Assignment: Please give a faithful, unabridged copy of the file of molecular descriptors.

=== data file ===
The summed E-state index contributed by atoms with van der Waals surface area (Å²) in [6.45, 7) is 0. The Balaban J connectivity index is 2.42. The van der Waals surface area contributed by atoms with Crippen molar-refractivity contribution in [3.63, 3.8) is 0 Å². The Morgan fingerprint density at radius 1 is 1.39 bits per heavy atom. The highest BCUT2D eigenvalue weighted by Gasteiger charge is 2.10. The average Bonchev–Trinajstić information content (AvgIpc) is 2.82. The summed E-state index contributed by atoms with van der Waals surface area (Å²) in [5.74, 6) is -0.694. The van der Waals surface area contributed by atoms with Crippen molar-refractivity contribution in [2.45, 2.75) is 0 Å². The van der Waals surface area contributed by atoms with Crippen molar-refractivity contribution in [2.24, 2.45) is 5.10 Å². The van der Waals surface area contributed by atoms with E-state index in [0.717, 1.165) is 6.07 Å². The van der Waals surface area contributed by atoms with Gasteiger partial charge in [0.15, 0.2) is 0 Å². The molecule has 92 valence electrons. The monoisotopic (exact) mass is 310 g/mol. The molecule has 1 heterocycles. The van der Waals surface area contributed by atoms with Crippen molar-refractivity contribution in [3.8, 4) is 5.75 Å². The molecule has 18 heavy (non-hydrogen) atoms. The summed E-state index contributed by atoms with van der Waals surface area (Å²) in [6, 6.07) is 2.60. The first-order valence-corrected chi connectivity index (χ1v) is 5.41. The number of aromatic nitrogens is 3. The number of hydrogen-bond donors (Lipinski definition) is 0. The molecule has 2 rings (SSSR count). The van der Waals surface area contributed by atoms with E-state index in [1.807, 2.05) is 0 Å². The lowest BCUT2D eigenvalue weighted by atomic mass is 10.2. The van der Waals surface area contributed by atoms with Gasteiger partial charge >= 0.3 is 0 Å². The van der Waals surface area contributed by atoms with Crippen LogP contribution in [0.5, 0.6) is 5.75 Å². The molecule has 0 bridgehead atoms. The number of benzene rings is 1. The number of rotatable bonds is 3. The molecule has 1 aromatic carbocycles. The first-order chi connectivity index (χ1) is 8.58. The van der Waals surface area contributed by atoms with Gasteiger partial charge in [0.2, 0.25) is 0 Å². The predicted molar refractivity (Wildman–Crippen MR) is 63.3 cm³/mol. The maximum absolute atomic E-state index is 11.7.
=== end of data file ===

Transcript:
The summed E-state index contributed by atoms with van der Waals surface area (Å²) in [6.45, 7) is 0. The Balaban J connectivity index is 2.42. The van der Waals surface area contributed by atoms with Crippen molar-refractivity contribution in [3.63, 3.8) is 0 Å². The Morgan fingerprint density at radius 1 is 1.39 bits per heavy atom. The highest BCUT2D eigenvalue weighted by Gasteiger charge is 2.10. The average Bonchev–Trinajstić information content (AvgIpc) is 2.82. The summed E-state index contributed by atoms with van der Waals surface area (Å²) in [5.74, 6) is -0.694. The van der Waals surface area contributed by atoms with Crippen molar-refractivity contribution in [2.45, 2.75) is 0 Å². The van der Waals surface area contributed by atoms with Crippen molar-refractivity contribution in [2.24, 2.45) is 5.10 Å². The van der Waals surface area contributed by atoms with E-state index in [0.717, 1.165) is 6.07 Å². The van der Waals surface area contributed by atoms with Gasteiger partial charge in [0.15, 0.2) is 0 Å². The molecule has 92 valence electrons. The monoisotopic (exact) mass is 310 g/mol. The molecule has 1 heterocycles. The van der Waals surface area contributed by atoms with Crippen molar-refractivity contribution in [3.8, 4) is 5.75 Å². The molecule has 18 heavy (non-hydrogen) atoms. The summed E-state index contributed by atoms with van der Waals surface area (Å²) in [6, 6.07) is 2.60. The first-order valence-corrected chi connectivity index (χ1v) is 5.41. The number of aromatic nitrogens is 3. The number of hydrogen-bond donors (Lipinski definition) is 0. The molecule has 2 rings (SSSR count). The van der Waals surface area contributed by atoms with E-state index in [1.807, 2.05) is 0 Å². The lowest BCUT2D eigenvalue weighted by atomic mass is 10.2. The van der Waals surface area contributed by atoms with Gasteiger partial charge >= 0.3 is 0 Å². The van der Waals surface area contributed by atoms with Crippen LogP contribution in [0.5, 0.6) is 5.75 Å². The molecule has 0 bridgehead atoms. The number of benzene rings is 1. The number of rotatable bonds is 3. The molecule has 1 aromatic carbocycles. The first-order chi connectivity index (χ1) is 8.58. The van der Waals surface area contributed by atoms with Gasteiger partial charge in [0.2, 0.25) is 0 Å². The predicted molar refractivity (Wildman–Crippen MR) is 63.3 cm³/mol. The maximum absolute atomic E-state index is 11.7.